Hearing Loss Prevention

Excessive noise exposure is a very common cause of hearing loss, and is one of the most common occupational hazards in the U.S. Repetitious exposure to loud machinery over time can decrease hearing sensitivity. Even a single loud sound within a close range can instantly damage hearing! Many have already acquired irreversible damage and others are exposed to dangerously high levels of noise daily, while most take no notice. Noise-induced hearing impairment is often so gradual that its effects are downplayed by the listener with the loss.

Noise decreases hearing sensitivity by damaging the fragile sensory cells in the inner ear (the organ of hearing; cochlea). Over time, these damaged cells lead to sensorineural hearing impairment and may be accompanied by ringing in the ears (tinnitus). These excessive levels of noise are most often experienced in noisy places of employment or during noisy recreational activities.

It is fairly easy to tell when noise levels are stretching into dangerous territory. If you must raise your voice to be heard over a noise to someone within a few feet, you are probably exceeding safe noise levels. You should be able to hear someone clearly within three feet of you if noise levels are not too high. If you experience pain, ringing (tinnitus), or a plugged feeling when leaving a noisy area, you may be exceeding noise standards.

In order to prevent noise-induced hearing impairment, there are precautions that may be taken. Avoiding or reducing the frequency of noisy recreational activities (e.g., ‘clubbing’, attending movie theaters or sporting events, operating loud recreational equipment, like lawn mowers, motorcycles, etc., and riding around in bass booming music-filled cars). Wearing appropriate hearing protection during these activities may also decrease the likelihood of acquiring hearing impairment. Limit your exposure time during these pursuits.

Appropriate ear plugs and muffs should also be used in noisy occupational settings. Many employers will give hearing protection by requirement or request. Make certain that your employer is abiding by OSHA regulations. Hearing protection can also be found in the pharmacy sections of many stores. Always ask your healthcare providers about the safety of your current prescriptions to your hearing. If possible, use alternative medications or methods for treatments.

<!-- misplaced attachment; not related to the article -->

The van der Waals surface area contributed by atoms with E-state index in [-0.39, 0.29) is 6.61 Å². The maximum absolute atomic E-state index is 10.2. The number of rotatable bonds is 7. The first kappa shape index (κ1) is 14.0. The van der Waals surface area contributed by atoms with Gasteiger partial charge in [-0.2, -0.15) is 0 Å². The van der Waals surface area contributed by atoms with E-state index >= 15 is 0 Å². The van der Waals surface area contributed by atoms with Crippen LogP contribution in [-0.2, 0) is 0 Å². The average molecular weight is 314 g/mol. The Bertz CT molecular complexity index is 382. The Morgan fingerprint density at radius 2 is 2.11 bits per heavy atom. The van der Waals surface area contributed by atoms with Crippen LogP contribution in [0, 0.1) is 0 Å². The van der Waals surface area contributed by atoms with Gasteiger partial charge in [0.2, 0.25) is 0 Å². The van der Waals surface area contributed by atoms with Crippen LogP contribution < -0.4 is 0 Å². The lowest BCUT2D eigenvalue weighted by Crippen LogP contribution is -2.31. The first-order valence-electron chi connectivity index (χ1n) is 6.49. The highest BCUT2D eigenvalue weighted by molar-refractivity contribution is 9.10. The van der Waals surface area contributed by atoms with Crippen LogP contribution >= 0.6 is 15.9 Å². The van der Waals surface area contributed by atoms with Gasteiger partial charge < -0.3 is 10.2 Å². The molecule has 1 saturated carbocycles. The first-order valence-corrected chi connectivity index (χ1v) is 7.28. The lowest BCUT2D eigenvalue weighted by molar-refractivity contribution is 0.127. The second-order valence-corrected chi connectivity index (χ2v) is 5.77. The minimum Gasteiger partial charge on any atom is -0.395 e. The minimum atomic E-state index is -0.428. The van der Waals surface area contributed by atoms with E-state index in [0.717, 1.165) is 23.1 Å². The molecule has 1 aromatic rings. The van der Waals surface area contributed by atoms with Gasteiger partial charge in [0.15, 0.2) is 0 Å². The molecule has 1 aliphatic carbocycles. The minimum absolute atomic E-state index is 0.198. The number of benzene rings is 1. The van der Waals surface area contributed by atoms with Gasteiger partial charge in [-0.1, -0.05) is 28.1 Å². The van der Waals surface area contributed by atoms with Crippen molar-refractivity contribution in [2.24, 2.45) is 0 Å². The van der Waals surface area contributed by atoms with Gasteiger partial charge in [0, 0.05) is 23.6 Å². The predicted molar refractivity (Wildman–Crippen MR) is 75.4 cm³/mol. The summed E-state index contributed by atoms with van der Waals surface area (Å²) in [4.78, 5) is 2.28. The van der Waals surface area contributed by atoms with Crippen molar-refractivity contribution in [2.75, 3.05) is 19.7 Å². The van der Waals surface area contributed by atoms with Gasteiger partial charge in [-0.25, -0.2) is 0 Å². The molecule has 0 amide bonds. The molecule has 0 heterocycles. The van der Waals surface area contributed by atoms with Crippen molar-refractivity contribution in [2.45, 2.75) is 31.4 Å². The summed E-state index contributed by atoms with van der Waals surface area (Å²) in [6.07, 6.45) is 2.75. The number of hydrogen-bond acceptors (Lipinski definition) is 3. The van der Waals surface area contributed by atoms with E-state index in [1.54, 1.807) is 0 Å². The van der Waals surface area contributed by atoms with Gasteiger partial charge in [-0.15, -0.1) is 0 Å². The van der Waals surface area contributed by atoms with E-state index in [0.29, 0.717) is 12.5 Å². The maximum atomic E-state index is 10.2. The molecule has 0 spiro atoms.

Preventing hearing impairment in the first place is the best way to keep your good hearing health. Contact your local hearing healthcare provider for more information about how to protect your hearing. Being aware of your noise surroundings is a good start. When you are aware, you are more like to take steps to care for your hearing! Prevent hearing loss today!

Robin Barnes Hardin has more than 30 years of professional experience in audiology. She has served as director of Audiology at both the Atlanta Ear Clinic and Northeast Georgia ENT. She also has taught in the University of Georgia’s Department of Communication Sciences and Disorders. She is a member the American Academy of Audiology, the American Speech Language Hearing Association, the Georgia Academy of Audiology and the Georgia Speech Language Hearing Association. She received the Clinical Achievement Award for the State of Georgia from the American Speech Language Hearing Foundation in 1987. In addition to presenting research to peer organizations, Hardin also serves on the Oconee County Warrior Foundation Board and is a member/sustainer of the Junior League of Athens. She and her husband live in Oconee County, and their son attends the University of Georgia.

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